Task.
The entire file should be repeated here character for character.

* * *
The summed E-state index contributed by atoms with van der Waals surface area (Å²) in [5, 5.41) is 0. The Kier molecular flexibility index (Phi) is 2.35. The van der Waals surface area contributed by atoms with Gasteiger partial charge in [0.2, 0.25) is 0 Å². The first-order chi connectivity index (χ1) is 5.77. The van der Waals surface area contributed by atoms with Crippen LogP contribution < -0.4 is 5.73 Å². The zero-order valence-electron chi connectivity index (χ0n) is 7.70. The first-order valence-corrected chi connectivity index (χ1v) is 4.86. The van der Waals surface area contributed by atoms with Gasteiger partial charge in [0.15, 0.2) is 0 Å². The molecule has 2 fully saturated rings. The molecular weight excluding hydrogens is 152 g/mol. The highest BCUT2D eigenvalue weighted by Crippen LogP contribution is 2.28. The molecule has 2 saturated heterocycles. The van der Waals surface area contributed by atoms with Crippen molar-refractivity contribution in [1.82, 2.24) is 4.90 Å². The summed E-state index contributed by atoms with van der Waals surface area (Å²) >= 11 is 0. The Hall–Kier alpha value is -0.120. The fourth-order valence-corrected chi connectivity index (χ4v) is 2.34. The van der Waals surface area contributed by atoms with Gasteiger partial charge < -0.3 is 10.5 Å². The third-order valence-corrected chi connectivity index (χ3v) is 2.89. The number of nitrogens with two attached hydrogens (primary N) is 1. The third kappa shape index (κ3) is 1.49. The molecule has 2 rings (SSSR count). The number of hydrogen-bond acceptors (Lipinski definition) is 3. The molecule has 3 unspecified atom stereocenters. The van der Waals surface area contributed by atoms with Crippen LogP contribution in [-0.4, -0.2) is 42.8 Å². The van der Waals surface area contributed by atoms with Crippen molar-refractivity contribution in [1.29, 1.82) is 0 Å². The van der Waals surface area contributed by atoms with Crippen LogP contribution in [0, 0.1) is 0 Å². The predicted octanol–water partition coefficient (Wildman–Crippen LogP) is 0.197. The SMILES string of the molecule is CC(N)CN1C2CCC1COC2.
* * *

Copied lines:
The summed E-state index contributed by atoms with van der Waals surface area (Å²) in [5, 5.41) is 0. The Kier molecular flexibility index (Phi) is 2.35. The van der Waals surface area contributed by atoms with Gasteiger partial charge in [0.2, 0.25) is 0 Å². The first-order chi connectivity index (χ1) is 5.77. The van der Waals surface area contributed by atoms with Crippen LogP contribution < -0.4 is 5.73 Å². The zero-order valence-electron chi connectivity index (χ0n) is 7.70. The first-order valence-corrected chi connectivity index (χ1v) is 4.86. The van der Waals surface area contributed by atoms with Gasteiger partial charge in [0.15, 0.2) is 0 Å². The molecule has 2 fully saturated rings. The molecular weight excluding hydrogens is 152 g/mol. The highest BCUT2D eigenvalue weighted by Crippen LogP contribution is 2.28. The molecule has 2 saturated heterocycles. The van der Waals surface area contributed by atoms with Crippen molar-refractivity contribution in [1.82, 2.24) is 4.90 Å². The summed E-state index contributed by atoms with van der Waals surface area (Å²) >= 11 is 0. The Hall–Kier alpha value is -0.120. The fourth-order valence-corrected chi connectivity index (χ4v) is 2.34. The van der Waals surface area contributed by atoms with Gasteiger partial charge < -0.3 is 10.5 Å². The third-order valence-corrected chi connectivity index (χ3v) is 2.89. The number of nitrogens with two attached hydrogens (primary N) is 1. The third kappa shape index (κ3) is 1.49. The molecule has 2 rings (SSSR count). The number of hydrogen-bond acceptors (Lipinski definition) is 3. The molecule has 3 unspecified atom stereocenters. The van der Waals surface area contributed by atoms with Crippen LogP contribution in [-0.4, -0.2) is 42.8 Å². The van der Waals surface area contributed by atoms with Crippen molar-refractivity contribution in [1.29, 1.82) is 0 Å². The van der Waals surface area contributed by atoms with Crippen LogP contribution in [0, 0.1) is 0 Å². The predicted octanol–water partition coefficient (Wildman–Crippen LogP) is 0.197. The SMILES string of the molecule is CC(N)CN1C2CCC1COC2.